This is the first season in 11 years not to have produced a landfalling hurricane by August, RMS said on Monday morning in a hurricane fact sheet released to the media.
The statement noted that there have been seven tropical storms but none have reached hurricane strength, adding, however that September is usually the busiest month for hurricanes.
The historical average for September is 2.1 hurricanes, RMS said, noting that sea surface temperatures are warmer in September. If the current windshear settles, a significant hurricane could still occur, the statement said.
The year 1988 did not produce a storm of hurricane strength until September 2. That hurricane season went on to produce Hurricane Gilbert, which made landfall on the Yucatan Peninsula of Mexico on September 13. At its peak, Gilbert was the most powerful hurricane on record until hurricane Wilma in 2005.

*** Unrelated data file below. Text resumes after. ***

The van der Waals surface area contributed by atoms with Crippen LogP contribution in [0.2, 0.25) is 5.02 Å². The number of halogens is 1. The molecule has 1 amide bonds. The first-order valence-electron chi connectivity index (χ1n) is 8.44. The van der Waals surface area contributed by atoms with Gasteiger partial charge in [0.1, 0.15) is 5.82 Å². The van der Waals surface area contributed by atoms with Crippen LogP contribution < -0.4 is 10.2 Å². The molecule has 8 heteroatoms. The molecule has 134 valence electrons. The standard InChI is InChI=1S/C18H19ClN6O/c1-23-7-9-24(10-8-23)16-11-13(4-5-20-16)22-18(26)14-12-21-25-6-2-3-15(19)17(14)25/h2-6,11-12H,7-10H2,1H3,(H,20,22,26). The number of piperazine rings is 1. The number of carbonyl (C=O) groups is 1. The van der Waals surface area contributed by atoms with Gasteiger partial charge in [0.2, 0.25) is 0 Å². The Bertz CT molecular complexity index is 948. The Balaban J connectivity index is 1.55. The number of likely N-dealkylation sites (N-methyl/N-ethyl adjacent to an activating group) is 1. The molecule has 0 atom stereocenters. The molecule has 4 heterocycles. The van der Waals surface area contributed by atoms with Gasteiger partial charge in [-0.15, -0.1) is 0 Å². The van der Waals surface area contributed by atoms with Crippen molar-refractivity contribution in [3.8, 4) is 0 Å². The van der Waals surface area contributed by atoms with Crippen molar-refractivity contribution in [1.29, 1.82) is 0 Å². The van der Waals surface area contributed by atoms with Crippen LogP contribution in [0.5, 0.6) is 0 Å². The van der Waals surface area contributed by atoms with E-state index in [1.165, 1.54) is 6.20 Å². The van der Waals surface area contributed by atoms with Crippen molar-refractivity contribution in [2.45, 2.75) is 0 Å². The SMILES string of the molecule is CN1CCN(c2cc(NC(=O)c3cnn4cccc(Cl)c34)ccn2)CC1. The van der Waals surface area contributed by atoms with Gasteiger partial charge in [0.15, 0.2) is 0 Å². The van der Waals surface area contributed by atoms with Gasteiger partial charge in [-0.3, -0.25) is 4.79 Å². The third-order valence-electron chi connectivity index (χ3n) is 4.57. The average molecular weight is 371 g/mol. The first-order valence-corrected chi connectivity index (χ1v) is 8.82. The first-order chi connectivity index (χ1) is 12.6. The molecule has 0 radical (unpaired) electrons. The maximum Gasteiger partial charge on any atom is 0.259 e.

As of Monday morning, the eighth tropical storm of the 2013 hurricane season, Tropical Storm Humberto, has formed off the coast of Senegal, and is forecast to become the first hurricane of the season by Wednesday, September 11. However, Humberto is predicted to turn northwards after 48 hours and does not look likely to affect the United States.
If the forecasts are correct, Humberto will tie with Gustav (2002) as the latest forming first hurricane of the Atlantic season since records began.